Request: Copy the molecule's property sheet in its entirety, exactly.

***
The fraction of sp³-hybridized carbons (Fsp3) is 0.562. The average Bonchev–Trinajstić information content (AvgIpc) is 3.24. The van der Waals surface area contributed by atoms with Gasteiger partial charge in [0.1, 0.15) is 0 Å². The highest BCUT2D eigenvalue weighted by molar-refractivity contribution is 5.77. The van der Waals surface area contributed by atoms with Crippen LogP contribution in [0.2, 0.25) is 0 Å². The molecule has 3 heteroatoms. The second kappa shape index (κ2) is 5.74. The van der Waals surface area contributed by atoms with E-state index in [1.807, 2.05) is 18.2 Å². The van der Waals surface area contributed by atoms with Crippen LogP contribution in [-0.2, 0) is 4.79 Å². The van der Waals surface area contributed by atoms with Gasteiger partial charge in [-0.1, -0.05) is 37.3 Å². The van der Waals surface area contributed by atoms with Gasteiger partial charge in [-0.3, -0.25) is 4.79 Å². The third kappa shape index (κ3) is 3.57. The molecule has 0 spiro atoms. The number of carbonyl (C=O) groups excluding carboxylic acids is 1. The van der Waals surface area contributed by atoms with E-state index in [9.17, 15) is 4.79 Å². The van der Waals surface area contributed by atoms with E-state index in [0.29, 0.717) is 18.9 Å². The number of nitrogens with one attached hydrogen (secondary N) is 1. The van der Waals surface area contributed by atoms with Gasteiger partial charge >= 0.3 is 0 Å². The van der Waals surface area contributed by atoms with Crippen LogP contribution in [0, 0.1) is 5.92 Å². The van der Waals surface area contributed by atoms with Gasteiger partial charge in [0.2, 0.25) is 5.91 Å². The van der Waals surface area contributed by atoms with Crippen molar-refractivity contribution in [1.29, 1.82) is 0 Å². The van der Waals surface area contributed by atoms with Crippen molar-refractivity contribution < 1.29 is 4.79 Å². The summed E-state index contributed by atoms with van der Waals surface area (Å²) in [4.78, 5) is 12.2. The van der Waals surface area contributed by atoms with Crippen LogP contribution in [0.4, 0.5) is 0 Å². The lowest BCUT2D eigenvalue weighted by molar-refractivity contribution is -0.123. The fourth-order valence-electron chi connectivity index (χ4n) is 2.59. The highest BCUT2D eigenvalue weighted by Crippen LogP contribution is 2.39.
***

The fraction of sp³-hybridized carbons (Fsp3) is 0.562. The average Bonchev–Trinajstić information content (AvgIpc) is 3.24. The van der Waals surface area contributed by atoms with Gasteiger partial charge in [0.1, 0.15) is 0 Å². The highest BCUT2D eigenvalue weighted by molar-refractivity contribution is 5.77. The van der Waals surface area contributed by atoms with Crippen LogP contribution in [0.2, 0.25) is 0 Å². The molecule has 3 heteroatoms. The second kappa shape index (κ2) is 5.74. The van der Waals surface area contributed by atoms with E-state index in [1.807, 2.05) is 18.2 Å². The van der Waals surface area contributed by atoms with Crippen LogP contribution in [-0.2, 0) is 4.79 Å². The van der Waals surface area contributed by atoms with Gasteiger partial charge in [-0.1, -0.05) is 37.3 Å². The van der Waals surface area contributed by atoms with Gasteiger partial charge in [-0.3, -0.25) is 4.79 Å². The third kappa shape index (κ3) is 3.57. The molecule has 0 spiro atoms. The number of carbonyl (C=O) groups excluding carboxylic acids is 1. The van der Waals surface area contributed by atoms with E-state index in [9.17, 15) is 4.79 Å². The van der Waals surface area contributed by atoms with E-state index in [0.29, 0.717) is 18.9 Å². The number of nitrogens with one attached hydrogen (secondary N) is 1. The van der Waals surface area contributed by atoms with Gasteiger partial charge >= 0.3 is 0 Å². The van der Waals surface area contributed by atoms with Crippen LogP contribution in [0, 0.1) is 5.92 Å². The van der Waals surface area contributed by atoms with Gasteiger partial charge in [0.2, 0.25) is 5.91 Å². The van der Waals surface area contributed by atoms with Crippen molar-refractivity contribution in [1.29, 1.82) is 0 Å². The van der Waals surface area contributed by atoms with Crippen molar-refractivity contribution < 1.29 is 4.79 Å². The summed E-state index contributed by atoms with van der Waals surface area (Å²) in [4.78, 5) is 12.2. The van der Waals surface area contributed by atoms with Crippen LogP contribution in [0.4, 0.5) is 0 Å². The lowest BCUT2D eigenvalue weighted by molar-refractivity contribution is -0.123. The fourth-order valence-electron chi connectivity index (χ4n) is 2.59. The highest BCUT2D eigenvalue weighted by Crippen LogP contribution is 2.39.